A food hygiene certificate is given to those who undergo and successfully complete a recognised Food Safety and Hygiene course, which includes food-handlers. Food-handlers need to follow several regulations in the Food Safety Act 1990, designed to ensure the safety of consumers. Food safety training is compulsory.
The advantage of taking an online course, such as Train4Academy’s Food Safety courses, is that the courses are of a consistently high standard, having been written and endorsed by food safety specialists and can be taken at any time with the certificate offered instantly and directly to the successful learner.
Do I need a Food Hygiene certificate?
Currently, there isn’t a legal requirement for those who prepare or sell food to have a certificate. However, most food businesses are more likely to hire those that have a valid food hygiene certificate as this is evidence of the training as this will support training records in case of auditing. It will also form part of a due diligence defence in the event of prosecution.
Which Level of Food Hygiene Course do I need?
This will depend on your role. Food Hygiene and Safety Level 1 course is aimed at those workers who are not directly involved with the preparation or handling of high-risk foods directly but work in a food environment and where food is present including those who work with pre-packaged foods. For example, those who work as:
- Waiters and waitresses
- Food delivery drivers
- Bar workers etc
If your role involves handling or preparing food directly, then you will need to take a minimum of a Food Hygiene and Safety Level 2 (available for retail, catering, and manufacturing) in order to comply with food-handlers’ legislation. Most people in the food industry fall under this category as it is ideal for all food-handlers who prepare and serve food directly to the consumer.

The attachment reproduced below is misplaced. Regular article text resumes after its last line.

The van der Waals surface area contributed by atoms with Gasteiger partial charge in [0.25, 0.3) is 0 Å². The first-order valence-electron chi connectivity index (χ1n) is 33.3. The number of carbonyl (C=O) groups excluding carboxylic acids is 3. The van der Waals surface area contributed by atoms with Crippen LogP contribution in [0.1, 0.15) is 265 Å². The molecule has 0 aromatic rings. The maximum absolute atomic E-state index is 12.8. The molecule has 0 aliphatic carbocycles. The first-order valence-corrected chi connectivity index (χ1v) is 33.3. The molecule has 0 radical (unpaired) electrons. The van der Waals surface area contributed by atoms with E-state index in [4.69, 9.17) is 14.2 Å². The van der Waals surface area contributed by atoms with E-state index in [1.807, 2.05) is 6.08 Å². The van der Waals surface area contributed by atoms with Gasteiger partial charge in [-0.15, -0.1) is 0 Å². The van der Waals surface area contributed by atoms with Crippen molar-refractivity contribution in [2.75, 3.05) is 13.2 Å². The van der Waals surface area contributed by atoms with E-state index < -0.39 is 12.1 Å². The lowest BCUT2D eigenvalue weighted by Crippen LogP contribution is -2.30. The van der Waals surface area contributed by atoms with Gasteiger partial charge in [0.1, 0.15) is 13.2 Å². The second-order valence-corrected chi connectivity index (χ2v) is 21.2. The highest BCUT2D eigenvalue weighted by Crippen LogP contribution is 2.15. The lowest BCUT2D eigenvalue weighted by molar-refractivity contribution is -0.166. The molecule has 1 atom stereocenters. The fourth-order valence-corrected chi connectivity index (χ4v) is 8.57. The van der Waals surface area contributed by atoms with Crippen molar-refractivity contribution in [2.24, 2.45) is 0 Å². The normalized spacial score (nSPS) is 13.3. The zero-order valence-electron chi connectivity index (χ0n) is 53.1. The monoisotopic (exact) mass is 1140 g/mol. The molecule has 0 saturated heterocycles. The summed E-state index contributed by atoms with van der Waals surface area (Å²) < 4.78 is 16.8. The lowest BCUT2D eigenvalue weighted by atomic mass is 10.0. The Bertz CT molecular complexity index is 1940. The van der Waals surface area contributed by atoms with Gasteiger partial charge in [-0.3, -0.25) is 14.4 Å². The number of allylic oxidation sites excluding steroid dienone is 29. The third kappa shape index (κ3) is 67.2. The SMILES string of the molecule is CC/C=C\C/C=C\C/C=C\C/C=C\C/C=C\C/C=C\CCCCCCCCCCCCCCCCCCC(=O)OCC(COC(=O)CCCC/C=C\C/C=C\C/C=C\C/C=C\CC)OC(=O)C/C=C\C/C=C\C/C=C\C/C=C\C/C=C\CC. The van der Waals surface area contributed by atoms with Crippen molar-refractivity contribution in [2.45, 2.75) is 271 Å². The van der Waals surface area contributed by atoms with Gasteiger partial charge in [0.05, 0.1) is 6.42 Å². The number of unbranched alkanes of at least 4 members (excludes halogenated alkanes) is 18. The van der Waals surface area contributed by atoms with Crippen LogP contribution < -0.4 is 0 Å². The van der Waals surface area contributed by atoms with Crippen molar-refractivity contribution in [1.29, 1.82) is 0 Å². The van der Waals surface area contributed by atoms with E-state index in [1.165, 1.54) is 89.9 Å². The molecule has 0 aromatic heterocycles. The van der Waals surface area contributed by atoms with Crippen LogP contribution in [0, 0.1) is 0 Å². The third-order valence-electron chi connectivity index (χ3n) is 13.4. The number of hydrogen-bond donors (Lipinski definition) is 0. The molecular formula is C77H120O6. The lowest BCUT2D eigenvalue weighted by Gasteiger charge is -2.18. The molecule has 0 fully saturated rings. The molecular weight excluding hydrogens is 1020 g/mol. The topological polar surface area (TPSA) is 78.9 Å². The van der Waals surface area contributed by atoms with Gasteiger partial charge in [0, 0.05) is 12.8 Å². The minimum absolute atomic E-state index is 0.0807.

If you are a manager, supervisor or head-chef, you will need Food Safety and Hygiene Certificate Level 3 Award.
What do the Food Hygiene Courses cover?
The courses cover a broad range of topics including the 4 main types of food safety hazards, including allergens, their sources and control. The topics covered will depend on the level of the course.
Learners will study how to avoid food safety issues and recognise food safety hazards. An important part of the food safety courses is how to apply the principles of safe and effective cleaning and disinfection of the workplace.
How long is a food safety certificate valid for?
Currently, a food safety certificate in the UK does not have an expiry date, but food industry experts recommend that they are updated every 3 years to ensure food workers knowledge and skills are kept up to date.
How can I get a Food Hygiene certificate?
They can be gained in a variety of ways, including face-to-face training or online learning, such as Train4Academy’s courses. They could be taken as part of a workplace Induction or compliance training. Persons in charge of food establishments, such as owners, managers or supervisors, will need to obtain a Level 3 Food Safety certificate.
Why is Food Safety and Food Hygiene training so important?
The food industry has a huge responsibility to ensure that food is safe to eat for the consumer. The FSA (Food Safety Agency) have estimated that there are around one million cases a year of food poisoning due to poor food safety hygiene practices.
This can be caused in several ways. For example, food can become contaminated or cross-contaminated with harmful bacteria which leads to food-borne illnesses, (i.e. Salmonella); foods that are cooked insufficiently or at the wrong temperature, poor food-handling and storage or at incorrect storage temperatures.
Food allergies seem to be increasing and recent high-profile cases have raised public concerns about allergens in the food we purchase. Food manufacturers, retailers and caterers have a duty to ensure they adopt the highest food safety standards as best practice, which these courses offer. Knowing how food can become contaminated and controls that can be put in place to remove or minimise the risk to a safe level, is vital. Poor food safety practices can have very serious consequences both for consumers and food businesses.